Landscape Sustainability is an often heard and repeated word. Yet it’s time to delve into this highly used word and try and figure out what it means to the Landscaping sector within the region. UAE has witnessed tremendous growth – and with it some stunning landscaping. Anywhere else in the world, the mere thought of growing plants in a hot and dry desert environment would not have been palatable. Yet urban designers have made a brave attempt to keep pace with the demands of tourists and residents alike. Nurturing and maintaining greenery in a region which experiences searing summer temperatures, scarce rainfall and vast amounts of direct sunlight, coupled with salty ground and high saline water tables is a tough feat.
In a bid to transform UAE, significant investments have been made in landscaping and horticultural projects. However, successful urban landscape planning does require vast amounts of irrigation water daily to ensure that landscapes are built and maintained to perfection. This in turn involves heavy usage and wastage of water and many other precious resources. Another important part is the cost involved in landscaping, which is many times overlooked in the excitement of seeing things green. Thus, it is important that all urban planners, developers, environmental specialists and landscape architects renew their methodologies and practices to employ smart, sustainable, innovative and cost-effective landscaping techniques. desert INK a landscape design firm based in Dubai is one of the few, possibly the only company, that has a mission to include sustainable and inclusive designs wherever possible. Such new brave attempts are what is needed.
Now landscape designs have evolved to include xeriscaping, water conservation and plant palettes to make landscaping more sustainable. There is a broad understanding in protecting the environment particularly with regards to fertilizers and pesticides – inorganic to organic, reduction in the use of lawn grass in areas and replacement of petrol and diesel equipment with more sustainable electric machinery. People are now beginning to realize the financial as well as environmental benefits of sustainable landscaping.
“Nature compatible” is the word gaining ground, and xeriscaping is an ingenious way of achieving it. Infact my latest talk on Dubai Eye the business talk show, centered around xeriscaping. Xeriscaping is derived from the Greek word xerox, meaning dry. It refers to the creative use of landscaping and gardening to reduce or eliminate the need for supplemental water from irrigation. It is designed especially for areas that are susceptible to draught or properties that want to practice water conservation.
Deciding the plant palette is an important component of xeriscaping. The use of native plants, shrubs and trees offers sustainable and effective landscape solutions. Native species are resilient, beautiful, and have reduced water needs. Although people consider native plants as being sparse and scruffy, but that is their beauty, a beauty not found elsewhere. These plants are born to thrive on very little while other ornamental plants generally used in building grand landscapes are barely surviving in the arid condition of this region. They require much more water and maintenance, thus increasing the cost of the landscape plan.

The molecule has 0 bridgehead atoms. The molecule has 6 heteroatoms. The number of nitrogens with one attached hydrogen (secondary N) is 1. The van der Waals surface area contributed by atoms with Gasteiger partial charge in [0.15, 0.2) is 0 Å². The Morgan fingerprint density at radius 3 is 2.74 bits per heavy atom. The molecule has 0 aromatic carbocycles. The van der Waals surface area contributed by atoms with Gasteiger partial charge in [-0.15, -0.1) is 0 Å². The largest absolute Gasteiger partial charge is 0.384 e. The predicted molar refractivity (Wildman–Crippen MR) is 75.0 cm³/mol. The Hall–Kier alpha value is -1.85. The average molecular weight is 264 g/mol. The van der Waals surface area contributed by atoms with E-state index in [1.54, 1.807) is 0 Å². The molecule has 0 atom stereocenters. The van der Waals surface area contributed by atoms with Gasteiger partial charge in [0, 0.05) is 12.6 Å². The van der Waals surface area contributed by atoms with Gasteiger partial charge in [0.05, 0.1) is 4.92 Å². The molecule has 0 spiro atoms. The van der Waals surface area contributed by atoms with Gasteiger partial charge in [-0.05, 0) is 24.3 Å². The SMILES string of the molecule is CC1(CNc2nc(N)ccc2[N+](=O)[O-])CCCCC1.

In cases where the landscape design requires the use of attractive tropical plants, the practice of Xeriscaping allows you to do so too, but with certain measures such as grouping plants with similar water requirements together. Segregating “thirsty” plants from those that require less water, will help save unnecessary watering for plants that do not require it. This will not only save water and money, but it can also save the plants, since many a plant is killed through over watering.
Another common element in xeriscape landscaping is the reduction of lawn grass areas, as lawn grass is often one of the worst offenders against water conservation. It is necessary for landscape designers to reduce the use of lawn grass in areas that are not accessed for play or recreation and replacing it with the use of low growing native groundcover species that require less maintenance and use less water, but still provide a ‘green look’. Smart irrigation systems are also gaining great value. Most of the existing systems are time based. Introducing irrigation systems, which are based on plant needs such as soil moisture, transpiration from drying wind and other weather conditions, will help reduce a lot of wastage of important resources.
The shift to sustainable landscaping encourages recycling green waste for use as mulch, compost and soil amelioration. Composting turns green waste into a range of high quality, natural soil conditioning products and potting mixes used in landscaping, horticulture and agriculture. These products take green waste back to earth, enriching the soil and helping to grow greener pastures. Recyclable green waste includes grass clippings, weeds, hedge trimmings, branches, leaves, floral decorations etc.
A sustainable and green landscape is an important component in every city’s architecture and urbanization as it contributes to a healthy living environment. These days, clients work within parameters that are both cost effective as well as environmentally conscious. In quality, they want reliability and world class standards. This has pushed landscape designers to raise the bar and focus on formulating inclusive designs adapted for the region, rather than focusing on superfluous and random designs that are at odds with the climate and culture of the region. Are we ready?